Good marketers are focused on getting results for your business while meeting the needs of your customers. Marketers who are focused on getting you the results you are looking for will be making progress throughout the journey, showing you step by step how what they are doing is affecting your business and its growth. 

So with this in mind, we’ll leave you with five basic rules for marketers to follow. Marketers, take heed. Business owners, hold marketers to these rules.

  1. Don’t try to sell garbage. If the product or service is bad, walk away.
  2. Use jargon sparingly and only with context that a layperson can understand.
  3. Make sure your well-being does not come at the experience of your client or their customers.
  4. Never fake quality work.
  5. Don’t run up the bill by providing unneeded services.
First time marketing your small business?
We know marketing can be confusing. Download our free marketing checklist for advice.


Phyllis Huebbe · February 20, 2020 at 11:37 am

What’s with all the to go calls that make everyone mad?

    Brandon Rollins · March 6, 2020 at 10:55 am

    Hi, Phyllis. I hate those too. There’s technology out there that lets you dial multiple people at a time and answer only the person who picks up. Then they’ll spoof an area code near you so you think they’re local. So obnoxious and a waste of everyone’s time!

Maria Teresa Fernandez Ferreira · February 20, 2020 at 11:42 am

Thanks for the information, many times we do it wrong without realizing it, I was very surprised

Andy cooper · February 20, 2020 at 12:22 pm

I need to learn a lot when it comes to using PCs.

Nancy Femmer · February 21, 2020 at 12:03 am

Sleazy, Yap that’s right! They’re everywhere. We had one stop at our house. Tried to talk us into coating our Driveway. Shot a price at us, then lowered the cost cause they had extra supplies in the tank. The man tried to talk me into it, till my son appeared.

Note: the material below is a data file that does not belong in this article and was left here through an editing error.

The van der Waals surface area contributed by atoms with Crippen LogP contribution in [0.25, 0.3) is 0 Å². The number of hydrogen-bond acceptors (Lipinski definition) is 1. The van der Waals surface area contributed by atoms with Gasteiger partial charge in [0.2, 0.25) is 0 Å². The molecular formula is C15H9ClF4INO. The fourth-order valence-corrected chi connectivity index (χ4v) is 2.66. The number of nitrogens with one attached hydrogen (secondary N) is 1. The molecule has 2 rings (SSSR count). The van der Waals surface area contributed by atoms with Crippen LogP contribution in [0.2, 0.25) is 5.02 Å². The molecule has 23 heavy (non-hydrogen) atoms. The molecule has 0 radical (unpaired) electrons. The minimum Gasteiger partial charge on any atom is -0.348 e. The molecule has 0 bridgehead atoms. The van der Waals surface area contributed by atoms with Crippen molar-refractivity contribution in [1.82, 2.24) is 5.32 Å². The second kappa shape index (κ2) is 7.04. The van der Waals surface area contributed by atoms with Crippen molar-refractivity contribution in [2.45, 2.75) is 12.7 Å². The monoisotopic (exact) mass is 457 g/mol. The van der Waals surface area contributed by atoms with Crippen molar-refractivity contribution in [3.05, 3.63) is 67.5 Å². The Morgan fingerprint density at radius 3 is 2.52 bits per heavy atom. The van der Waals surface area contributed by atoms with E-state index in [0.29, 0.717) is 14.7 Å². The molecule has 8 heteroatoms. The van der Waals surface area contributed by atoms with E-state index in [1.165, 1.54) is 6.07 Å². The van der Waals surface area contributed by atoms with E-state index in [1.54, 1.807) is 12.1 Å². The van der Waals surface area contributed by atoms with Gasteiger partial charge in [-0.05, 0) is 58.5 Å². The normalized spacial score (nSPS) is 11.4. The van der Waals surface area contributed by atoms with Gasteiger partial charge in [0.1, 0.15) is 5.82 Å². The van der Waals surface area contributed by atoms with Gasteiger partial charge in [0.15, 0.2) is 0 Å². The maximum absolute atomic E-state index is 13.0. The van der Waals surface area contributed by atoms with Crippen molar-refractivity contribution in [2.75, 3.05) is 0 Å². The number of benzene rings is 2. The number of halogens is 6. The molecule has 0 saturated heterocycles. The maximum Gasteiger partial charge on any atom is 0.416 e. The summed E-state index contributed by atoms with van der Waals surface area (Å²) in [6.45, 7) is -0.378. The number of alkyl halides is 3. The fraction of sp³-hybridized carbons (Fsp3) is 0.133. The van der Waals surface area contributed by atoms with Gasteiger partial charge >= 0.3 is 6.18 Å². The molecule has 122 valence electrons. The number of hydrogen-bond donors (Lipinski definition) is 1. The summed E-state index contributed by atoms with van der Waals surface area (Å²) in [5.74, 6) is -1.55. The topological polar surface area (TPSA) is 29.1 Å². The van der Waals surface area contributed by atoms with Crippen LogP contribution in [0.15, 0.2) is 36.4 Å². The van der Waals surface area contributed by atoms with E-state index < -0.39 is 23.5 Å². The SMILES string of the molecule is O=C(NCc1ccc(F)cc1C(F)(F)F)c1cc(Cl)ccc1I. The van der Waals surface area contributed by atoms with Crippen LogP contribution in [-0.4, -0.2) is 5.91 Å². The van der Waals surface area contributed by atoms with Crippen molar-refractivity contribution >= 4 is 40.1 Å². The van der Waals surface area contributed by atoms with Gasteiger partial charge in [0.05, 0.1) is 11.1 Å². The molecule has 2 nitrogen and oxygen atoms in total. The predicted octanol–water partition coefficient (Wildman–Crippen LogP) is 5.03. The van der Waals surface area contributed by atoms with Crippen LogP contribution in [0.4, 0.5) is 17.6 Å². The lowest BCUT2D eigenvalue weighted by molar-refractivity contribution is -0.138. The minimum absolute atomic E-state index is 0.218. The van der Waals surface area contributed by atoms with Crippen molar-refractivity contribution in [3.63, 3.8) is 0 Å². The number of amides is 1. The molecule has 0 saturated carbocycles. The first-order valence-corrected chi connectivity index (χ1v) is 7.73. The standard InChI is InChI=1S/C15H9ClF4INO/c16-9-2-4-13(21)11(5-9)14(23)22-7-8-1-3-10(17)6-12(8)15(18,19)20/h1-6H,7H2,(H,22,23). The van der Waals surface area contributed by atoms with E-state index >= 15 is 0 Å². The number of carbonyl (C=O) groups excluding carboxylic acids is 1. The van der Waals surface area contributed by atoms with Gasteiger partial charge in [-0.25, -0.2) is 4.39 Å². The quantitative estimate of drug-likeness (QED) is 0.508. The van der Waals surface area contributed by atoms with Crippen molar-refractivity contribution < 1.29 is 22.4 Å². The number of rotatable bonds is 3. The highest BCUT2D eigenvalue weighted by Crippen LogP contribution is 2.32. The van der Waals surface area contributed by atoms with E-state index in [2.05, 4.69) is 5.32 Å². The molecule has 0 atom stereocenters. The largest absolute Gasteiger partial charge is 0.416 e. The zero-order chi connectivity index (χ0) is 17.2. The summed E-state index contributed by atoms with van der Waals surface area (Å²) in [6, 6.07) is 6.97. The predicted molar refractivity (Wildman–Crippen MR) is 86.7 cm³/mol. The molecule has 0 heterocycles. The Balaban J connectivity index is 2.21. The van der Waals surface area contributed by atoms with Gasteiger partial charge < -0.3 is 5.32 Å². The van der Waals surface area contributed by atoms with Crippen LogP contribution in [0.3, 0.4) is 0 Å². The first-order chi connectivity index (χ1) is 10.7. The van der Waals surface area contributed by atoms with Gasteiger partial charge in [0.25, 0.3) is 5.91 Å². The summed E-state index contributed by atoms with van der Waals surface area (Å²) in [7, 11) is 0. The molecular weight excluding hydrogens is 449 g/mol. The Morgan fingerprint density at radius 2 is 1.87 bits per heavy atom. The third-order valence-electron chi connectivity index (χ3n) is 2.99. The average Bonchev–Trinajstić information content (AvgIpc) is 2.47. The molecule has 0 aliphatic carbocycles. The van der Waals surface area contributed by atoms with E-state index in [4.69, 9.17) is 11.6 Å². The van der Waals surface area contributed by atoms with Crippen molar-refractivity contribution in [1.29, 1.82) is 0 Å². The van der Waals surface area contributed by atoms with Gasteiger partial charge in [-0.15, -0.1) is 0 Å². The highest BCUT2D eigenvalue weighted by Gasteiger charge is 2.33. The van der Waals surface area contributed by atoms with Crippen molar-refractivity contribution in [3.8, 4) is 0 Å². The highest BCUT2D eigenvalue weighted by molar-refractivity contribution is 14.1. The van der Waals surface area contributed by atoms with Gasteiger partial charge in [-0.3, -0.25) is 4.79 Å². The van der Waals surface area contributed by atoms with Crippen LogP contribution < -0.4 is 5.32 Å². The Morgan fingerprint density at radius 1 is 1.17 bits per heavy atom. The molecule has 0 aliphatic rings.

We turned it down. They said they were out of cards to prove they’re business.
My son started his business not to long ago. He always carries cards to hand out to customers. He believes to do quality work. He’s good too.
Oh yah, I was once a sales person too.
Thank you for this information.
I will remember this.

    Brandon Rollins · March 6, 2020 at 10:56 am

    Yikes! Tough to trust contractors who don’t have anything to prove they’re a business. No cards, no invoices, no documents…sketchy!

Minta Boggs · February 21, 2020 at 6:58 am

I’m constantly getting bombarded with come and listen to how you can market your business online. While that sounds all good and all they also have tactics like I see you haven’t opened the email that I sent you then they say if you are not interested then we will remove you from our mailing list to let someone else have your spot who really wants to learn. So I’m never really sure if I want to sign up at all.

    Brandon Rollins · March 6, 2020 at 10:58 am

    Yeah, Minta, that’s something I’ve noticed as well. And I say this as a guy who uses those tactics (including a “are you still interested email” that auto-unsubs people when they’re not).

    I think the missing piece is strategy. Anyone can tell you how to run a Facebook ad or send an email. But actually making stuff that people need? Making messages that people want to read and find useful? That’s the eternal battle of good marketing. And it’s so, so hard to tell who’s going to have something worthwhile to say until you’re three emails into your subscription!

tony pepper · February 21, 2020 at 8:22 am

i had a mentor from the chamber of commerce uk. learned about marketing from him. but that only lasted 3months.

Michael Grammer · February 21, 2020 at 11:02 am

There’s no substitute for a quality product and better customer service.

    Brandon Rollins · March 6, 2020 at 10:58 am

    There really isn’t, Michael, you’re absolutely right!

rachel shamion · February 21, 2020 at 6:00 pm

wow awesome info and it will be helpful!

lisa lawton · February 24, 2020 at 8:01 pm

My husband owns a pest control company he has worked for others and know some that are def sleazy with their practices! He is a very honest person!

    Brandon Rollins · March 6, 2020 at 10:59 am

    Yeah, Lisa, that’s something I’ve noticed too. The more complex the work, the more room for sleaze!

Michelle Fay · February 24, 2020 at 10:33 pm

I’m looking at starting a business in IT there’s some useful information here

    Brandon Rollins · March 6, 2020 at 10:59 am

    Good luck on your IT business, Michelle!

Javier Vallejo · February 25, 2020 at 5:15 am

always opening our minds and making us see the positive things of marketing, thank you very much

Brittany · February 25, 2020 at 5:47 am